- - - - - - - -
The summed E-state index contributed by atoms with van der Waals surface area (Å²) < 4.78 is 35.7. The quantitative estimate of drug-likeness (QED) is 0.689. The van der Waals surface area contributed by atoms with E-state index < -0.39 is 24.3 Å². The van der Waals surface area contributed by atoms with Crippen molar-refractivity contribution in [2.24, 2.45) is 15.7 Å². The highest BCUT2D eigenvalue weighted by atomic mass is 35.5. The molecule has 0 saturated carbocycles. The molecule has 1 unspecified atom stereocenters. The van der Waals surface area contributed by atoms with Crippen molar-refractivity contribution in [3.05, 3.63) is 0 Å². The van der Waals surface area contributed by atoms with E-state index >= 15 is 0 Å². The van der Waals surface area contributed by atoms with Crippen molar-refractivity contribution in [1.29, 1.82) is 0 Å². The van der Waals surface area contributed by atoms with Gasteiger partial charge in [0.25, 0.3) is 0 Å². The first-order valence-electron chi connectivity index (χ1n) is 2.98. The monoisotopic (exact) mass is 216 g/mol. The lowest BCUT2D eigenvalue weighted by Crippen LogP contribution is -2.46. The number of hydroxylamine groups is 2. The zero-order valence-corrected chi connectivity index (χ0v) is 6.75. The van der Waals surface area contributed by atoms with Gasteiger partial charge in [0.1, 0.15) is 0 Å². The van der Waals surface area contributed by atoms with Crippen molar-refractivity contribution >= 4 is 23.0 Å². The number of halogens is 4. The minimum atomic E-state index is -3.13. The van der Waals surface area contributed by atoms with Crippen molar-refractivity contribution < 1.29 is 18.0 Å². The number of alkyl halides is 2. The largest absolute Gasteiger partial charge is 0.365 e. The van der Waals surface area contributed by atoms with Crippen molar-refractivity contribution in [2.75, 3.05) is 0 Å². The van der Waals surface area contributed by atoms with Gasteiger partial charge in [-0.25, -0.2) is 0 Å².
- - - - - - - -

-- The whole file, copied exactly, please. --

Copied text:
The summed E-state index contributed by atoms with van der Waals surface area (Å²) < 4.78 is 35.7. The quantitative estimate of drug-likeness (QED) is 0.689. The van der Waals surface area contributed by atoms with E-state index < -0.39 is 24.3 Å². The van der Waals surface area contributed by atoms with Crippen molar-refractivity contribution in [2.24, 2.45) is 15.7 Å². The highest BCUT2D eigenvalue weighted by atomic mass is 35.5. The molecule has 0 saturated carbocycles. The molecule has 1 unspecified atom stereocenters. The van der Waals surface area contributed by atoms with Crippen molar-refractivity contribution in [3.05, 3.63) is 0 Å². The van der Waals surface area contributed by atoms with E-state index >= 15 is 0 Å². The van der Waals surface area contributed by atoms with Crippen molar-refractivity contribution in [1.29, 1.82) is 0 Å². The van der Waals surface area contributed by atoms with Gasteiger partial charge in [0.25, 0.3) is 0 Å². The first-order valence-electron chi connectivity index (χ1n) is 2.98. The monoisotopic (exact) mass is 216 g/mol. The lowest BCUT2D eigenvalue weighted by Crippen LogP contribution is -2.46. The number of hydroxylamine groups is 2. The zero-order valence-corrected chi connectivity index (χ0v) is 6.75. The van der Waals surface area contributed by atoms with Gasteiger partial charge in [0.1, 0.15) is 0 Å². The van der Waals surface area contributed by atoms with Crippen molar-refractivity contribution >= 4 is 23.0 Å². The number of halogens is 4. The minimum atomic E-state index is -3.13. The van der Waals surface area contributed by atoms with Crippen molar-refractivity contribution < 1.29 is 18.0 Å². The number of alkyl halides is 2. The largest absolute Gasteiger partial charge is 0.365 e. The van der Waals surface area contributed by atoms with Crippen molar-refractivity contribution in [2.75, 3.05) is 0 Å². The van der Waals surface area contributed by atoms with Gasteiger partial charge in [-0.25, -0.2) is 0 Å².